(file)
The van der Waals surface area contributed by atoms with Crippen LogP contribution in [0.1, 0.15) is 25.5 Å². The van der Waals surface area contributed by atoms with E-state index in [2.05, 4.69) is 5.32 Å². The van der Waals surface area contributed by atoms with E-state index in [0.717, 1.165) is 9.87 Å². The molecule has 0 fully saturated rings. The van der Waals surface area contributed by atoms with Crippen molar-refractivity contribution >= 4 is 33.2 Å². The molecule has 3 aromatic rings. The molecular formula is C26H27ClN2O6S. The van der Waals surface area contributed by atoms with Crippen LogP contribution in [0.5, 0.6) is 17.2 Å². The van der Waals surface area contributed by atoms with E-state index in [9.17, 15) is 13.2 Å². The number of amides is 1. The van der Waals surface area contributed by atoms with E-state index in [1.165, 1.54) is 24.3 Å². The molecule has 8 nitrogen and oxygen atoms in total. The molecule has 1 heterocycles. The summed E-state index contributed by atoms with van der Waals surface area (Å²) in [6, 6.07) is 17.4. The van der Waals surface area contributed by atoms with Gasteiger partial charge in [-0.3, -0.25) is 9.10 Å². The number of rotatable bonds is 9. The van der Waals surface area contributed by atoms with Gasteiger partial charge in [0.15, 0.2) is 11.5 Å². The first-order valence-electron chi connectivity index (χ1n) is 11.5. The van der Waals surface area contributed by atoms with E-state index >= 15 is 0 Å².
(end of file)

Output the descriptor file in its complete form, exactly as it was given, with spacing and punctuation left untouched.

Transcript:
The van der Waals surface area contributed by atoms with Crippen LogP contribution in [0.1, 0.15) is 25.5 Å². The van der Waals surface area contributed by atoms with E-state index in [2.05, 4.69) is 5.32 Å². The van der Waals surface area contributed by atoms with E-state index in [0.717, 1.165) is 9.87 Å². The molecule has 0 fully saturated rings. The van der Waals surface area contributed by atoms with Crippen molar-refractivity contribution >= 4 is 33.2 Å². The molecule has 3 aromatic rings. The molecular formula is C26H27ClN2O6S. The van der Waals surface area contributed by atoms with Crippen LogP contribution in [0.5, 0.6) is 17.2 Å². The van der Waals surface area contributed by atoms with E-state index in [9.17, 15) is 13.2 Å². The number of amides is 1. The van der Waals surface area contributed by atoms with E-state index in [1.165, 1.54) is 24.3 Å². The molecule has 8 nitrogen and oxygen atoms in total. The molecule has 1 heterocycles. The summed E-state index contributed by atoms with van der Waals surface area (Å²) in [6, 6.07) is 17.4. The van der Waals surface area contributed by atoms with Gasteiger partial charge in [-0.3, -0.25) is 9.10 Å². The number of rotatable bonds is 9. The van der Waals surface area contributed by atoms with Gasteiger partial charge in [0.15, 0.2) is 11.5 Å². The first-order valence-electron chi connectivity index (χ1n) is 11.5. The van der Waals surface area contributed by atoms with E-state index >= 15 is 0 Å².